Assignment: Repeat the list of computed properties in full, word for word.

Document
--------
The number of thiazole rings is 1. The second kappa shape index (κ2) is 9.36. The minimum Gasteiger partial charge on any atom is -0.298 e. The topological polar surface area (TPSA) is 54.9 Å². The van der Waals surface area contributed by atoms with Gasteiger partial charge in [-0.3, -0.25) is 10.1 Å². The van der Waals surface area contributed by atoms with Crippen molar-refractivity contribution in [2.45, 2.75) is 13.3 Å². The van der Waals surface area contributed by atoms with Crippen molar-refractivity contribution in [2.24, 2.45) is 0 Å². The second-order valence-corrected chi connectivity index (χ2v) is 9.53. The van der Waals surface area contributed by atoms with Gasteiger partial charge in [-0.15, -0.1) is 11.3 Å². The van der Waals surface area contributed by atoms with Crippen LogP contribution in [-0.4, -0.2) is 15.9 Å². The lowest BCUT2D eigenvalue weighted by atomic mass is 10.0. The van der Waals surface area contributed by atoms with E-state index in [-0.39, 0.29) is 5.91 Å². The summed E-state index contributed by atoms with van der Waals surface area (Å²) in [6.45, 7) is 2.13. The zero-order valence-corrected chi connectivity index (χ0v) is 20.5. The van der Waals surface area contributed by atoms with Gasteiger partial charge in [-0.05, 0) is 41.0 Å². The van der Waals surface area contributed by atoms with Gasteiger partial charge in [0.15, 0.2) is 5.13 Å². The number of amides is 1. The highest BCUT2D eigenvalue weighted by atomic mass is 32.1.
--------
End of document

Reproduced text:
The number of thiazole rings is 1. The second kappa shape index (κ2) is 9.36. The minimum Gasteiger partial charge on any atom is -0.298 e. The topological polar surface area (TPSA) is 54.9 Å². The van der Waals surface area contributed by atoms with Gasteiger partial charge in [-0.3, -0.25) is 10.1 Å². The van der Waals surface area contributed by atoms with Crippen molar-refractivity contribution in [2.45, 2.75) is 13.3 Å². The van der Waals surface area contributed by atoms with Crippen molar-refractivity contribution in [2.24, 2.45) is 0 Å². The second-order valence-corrected chi connectivity index (χ2v) is 9.53. The van der Waals surface area contributed by atoms with Gasteiger partial charge in [-0.15, -0.1) is 11.3 Å². The van der Waals surface area contributed by atoms with Crippen LogP contribution in [-0.4, -0.2) is 15.9 Å². The lowest BCUT2D eigenvalue weighted by atomic mass is 10.0. The van der Waals surface area contributed by atoms with E-state index in [-0.39, 0.29) is 5.91 Å². The summed E-state index contributed by atoms with van der Waals surface area (Å²) in [6.45, 7) is 2.13. The zero-order valence-corrected chi connectivity index (χ0v) is 20.5. The van der Waals surface area contributed by atoms with Gasteiger partial charge in [-0.05, 0) is 41.0 Å². The van der Waals surface area contributed by atoms with Gasteiger partial charge in [0.15, 0.2) is 5.13 Å². The number of amides is 1. The highest BCUT2D eigenvalue weighted by atomic mass is 32.1.